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    « When Life gets in the Way | Main

    Where I Am at 39

    In order to understand where we are going, we have to understand where we are. Naturally, this blog is going to come across as negative, defeatist, and unpleasant. This is to be expected, since looking like I do has a negative impact on my overall being. Never mind that it's hard to describe my body and how it makes me feel with any degree of "ooh-la-la". Bluntly, I am fat, out of shape, and gross. Glossing over such a description only creates mental and emotional barriers that are all but impossible to overcome. Before I can change, I have to admit that I have a problem.

    For those of you who may be just sitting there eating a bag of chips and drinking a soda but are in otherwise fine shape, the following is a wake up call to what you could become without a specific change in your life. For you twenty-somethings out there, this is a reminder that you won't be in your twenties forever - and bad habits that your metabolism is currently managing with little difficulty will become raging issues in the next decade or so. You are about to read what could be your future - I am the living anecdote for what abusive personal behaviors can create.

    Grossness - I am your poster-boy!

    Let's start with the basics. I'm going to walk over to that scale over <~~~~~ there and weigh myself real quick-like. My scale measures body weight, body fat percentage, and actually saves the data for comparison at a later date. So, I'll be right back after I weigh myself....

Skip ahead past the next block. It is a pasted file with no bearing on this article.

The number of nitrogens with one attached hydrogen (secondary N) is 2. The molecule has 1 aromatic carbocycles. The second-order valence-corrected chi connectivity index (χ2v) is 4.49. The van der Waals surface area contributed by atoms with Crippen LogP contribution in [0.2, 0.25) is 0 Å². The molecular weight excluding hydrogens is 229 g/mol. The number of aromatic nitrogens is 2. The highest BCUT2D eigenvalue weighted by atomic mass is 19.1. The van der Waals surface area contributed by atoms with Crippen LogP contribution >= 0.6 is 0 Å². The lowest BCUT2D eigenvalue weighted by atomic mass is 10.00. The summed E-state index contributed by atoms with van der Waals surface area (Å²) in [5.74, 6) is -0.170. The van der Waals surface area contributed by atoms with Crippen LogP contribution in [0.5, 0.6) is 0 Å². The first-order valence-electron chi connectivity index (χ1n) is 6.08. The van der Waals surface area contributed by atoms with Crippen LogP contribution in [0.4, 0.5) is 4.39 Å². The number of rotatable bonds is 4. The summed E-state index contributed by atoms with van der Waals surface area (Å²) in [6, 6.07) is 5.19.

...... dopey, doh.... mmmmmmmm hmmmmmmmm.... here it comes......

    There. 198 lbs at 28.3% body fat. Those stats put me in a category of overweight but not quite obese, which is 30% body fat. What does that mean? Of my 198 pounds, 56 of them are made of pure fat - adipose, blubber, grease. By comparison, a person of equal weight (198 lbs) with a 6-pack and well defined musculature would have about about 14-17 pounds of body fat.

    Since my muscle tone is pretty much nil, I'd say that I have about 40 pounds of fat to lose while trying to develop muscle mass and definition. A tall order, but not an impossible one.

    So, I carry about 40 extra pounds of body fat with me everywhere I go. Now let's talk about the effects this has on my body. I'll list them for the sake of brevity, but these are the actual physical effects that I deal with every day (or night):

    • Fatigue
    • Lower back pain
    • Heartburn (gastro-esophogeal reflux)
    • Achy joints
    • Headaches
    • Low self-esteem
    • Poor body image
    • Self-deprecating statements (speaking badly of oneself)
    • Bloated feelings
    • Flatulence (there, I said it. I fart - OK? Everybody does it!)
    • Temper
    • Very LOUD snoring
    • Poor sleep patterns

    There are also some potential effects that are unseen and more dangerous:

    • High blood pressure
    • Hypertension
    • Strain on the heart
    • High cholesterol
    • Arterial blockage
    • Diabetes or pre-diabetes
    • Sleep apnea

    Pretty nice life if you can get it, huh? Well, I've discovered that the easy way to achieve the results you see above is to do absolutely, positively nothing good for yourself for a few years. Do that, and you'll be all caught up with where I am now.